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Wednesday, 8 January 2020

THE MINERAL HOSPITAL Planning Application 19/04933/FUL


The applicant seeks consent for change of use from hospital (D1) to a 169 bedroom hotel (C1) with ancillary uses including a restaurant/cafĂ© (A3).  The proposal appears, in general, to be consistent with the Council’s Core Strategy Plan (2014) and Placemaking Plan (2017) and we have no objection in principle to the change of use.
However, the proposed disposition of buildings on the site is a different matter. We contend that the application be REFUSED on the following grounds
  • It fails adequately to take into account the potential loss of amenity currently enjoyed by residents living in the area.
  • It fails to take the opportunity provided by the removal of one of Bath’s most cherished institutions to provide benefits to the wider community
  • It would result in the removal of mature trees which should be permitted in a Conservation Area in a city centre only under exceptional circumstances
  • It proposes an extension at the rear of the existing hospital building in an area which is currently a Scheduled Ancient Monument with un-resolved archaeological issues.
  • It relies for vehicular access on surrounding streets including Upper Borough Walls and Westgate Street where the council is evaluating major changes to traffic management and the use of road space which are, as we understand it, still under review.
Our particular concern relates to the extension which would be positioned at the rear of the existing Grade II listed hospital buildings.  We contend that this four-storey block is over-bearing, encroaches too close to residential buildings to the south and, though the term escapes precise definition, represents over-development of the site.  As a result, local residents are likely to be confronted by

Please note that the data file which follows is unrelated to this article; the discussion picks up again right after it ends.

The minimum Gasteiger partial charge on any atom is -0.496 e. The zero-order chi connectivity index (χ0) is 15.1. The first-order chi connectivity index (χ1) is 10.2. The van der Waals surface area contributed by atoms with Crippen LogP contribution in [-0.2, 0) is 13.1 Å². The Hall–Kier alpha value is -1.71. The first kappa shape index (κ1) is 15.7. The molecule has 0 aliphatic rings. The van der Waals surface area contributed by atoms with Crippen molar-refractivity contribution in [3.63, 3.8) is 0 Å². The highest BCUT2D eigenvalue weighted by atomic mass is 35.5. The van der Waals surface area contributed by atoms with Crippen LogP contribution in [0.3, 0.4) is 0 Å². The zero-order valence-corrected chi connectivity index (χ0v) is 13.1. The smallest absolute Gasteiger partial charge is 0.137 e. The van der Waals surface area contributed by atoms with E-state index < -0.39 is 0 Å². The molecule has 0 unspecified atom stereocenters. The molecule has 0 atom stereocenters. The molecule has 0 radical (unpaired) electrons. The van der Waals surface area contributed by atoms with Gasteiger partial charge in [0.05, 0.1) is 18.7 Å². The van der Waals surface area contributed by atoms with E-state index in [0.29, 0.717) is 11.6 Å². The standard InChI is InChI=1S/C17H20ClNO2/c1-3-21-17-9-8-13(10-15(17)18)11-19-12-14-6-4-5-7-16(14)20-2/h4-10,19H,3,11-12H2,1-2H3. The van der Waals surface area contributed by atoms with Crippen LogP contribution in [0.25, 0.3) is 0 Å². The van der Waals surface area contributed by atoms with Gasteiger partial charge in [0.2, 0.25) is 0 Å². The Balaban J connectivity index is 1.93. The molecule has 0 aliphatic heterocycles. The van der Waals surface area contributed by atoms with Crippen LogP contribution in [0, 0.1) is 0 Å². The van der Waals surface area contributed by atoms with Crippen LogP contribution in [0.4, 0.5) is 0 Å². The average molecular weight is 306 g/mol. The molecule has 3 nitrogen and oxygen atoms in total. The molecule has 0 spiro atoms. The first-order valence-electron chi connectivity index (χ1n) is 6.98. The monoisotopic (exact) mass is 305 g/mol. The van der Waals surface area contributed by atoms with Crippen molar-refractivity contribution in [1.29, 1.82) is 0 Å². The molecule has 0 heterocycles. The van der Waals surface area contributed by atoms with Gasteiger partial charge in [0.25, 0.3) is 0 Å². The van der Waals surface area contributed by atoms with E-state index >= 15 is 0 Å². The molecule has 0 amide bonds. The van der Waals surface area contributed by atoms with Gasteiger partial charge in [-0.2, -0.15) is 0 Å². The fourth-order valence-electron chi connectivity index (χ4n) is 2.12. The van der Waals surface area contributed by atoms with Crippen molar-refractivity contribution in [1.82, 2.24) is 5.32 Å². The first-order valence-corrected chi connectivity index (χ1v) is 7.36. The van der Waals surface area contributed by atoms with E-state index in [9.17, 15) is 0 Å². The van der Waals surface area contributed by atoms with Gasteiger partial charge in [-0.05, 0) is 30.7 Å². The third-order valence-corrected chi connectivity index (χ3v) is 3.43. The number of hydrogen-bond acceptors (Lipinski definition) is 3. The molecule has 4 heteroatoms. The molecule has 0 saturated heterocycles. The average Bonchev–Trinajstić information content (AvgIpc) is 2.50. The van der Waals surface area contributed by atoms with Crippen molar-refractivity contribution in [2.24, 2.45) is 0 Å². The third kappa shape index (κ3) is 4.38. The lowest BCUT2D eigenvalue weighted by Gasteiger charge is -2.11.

• Substantial loss of amenity including daylight and sunlight
  • Overviewing from hotel rooms (the applicant shows more concern about the view from hotel windows than from the windows of neighbouring homes and the suggested angled louvres proposed in mitigation seem entirely unconvincing).
  • Risk of noise and disturbance from hotel rooms
  • Light pollution from hotel rooms at night
To date there have well over eighty objections to the application, most relating to the loss of trees and of amenity at the rear of the property and many from among the eighteen households that are the immediate neighbours of the hospital to the south and east. The consultation process entered into by the applicant, comprehensive as it may in some respects have appeared, seems to us to have been flawed in that while most households were leafletted and informed about the public presentation of the proposals, there is no evidence that the applicant has responded positively to any of the concerns raised.  As the principal residents’ group in the area, TARA should arguably have been invited to participate in the consultation process but was not.  To this extent the applicant failed to take account of the interests of residents living adjacent to the site, contrary to policies D.6.a and D.6.b of the council’s Core Strategy and Placemaking Plan which state respectively:  
Development must…allow existing and proposed development to achieve appropriate levels of privacy, outlook and natural light
and
 ‘Development…must not cause significant harm to the amenities of existing or proposed occupiers of, or visitors to, residential or other sensitive premises by reason of loss of light, increased noise, smell, overlooking, traffic or other disturbances.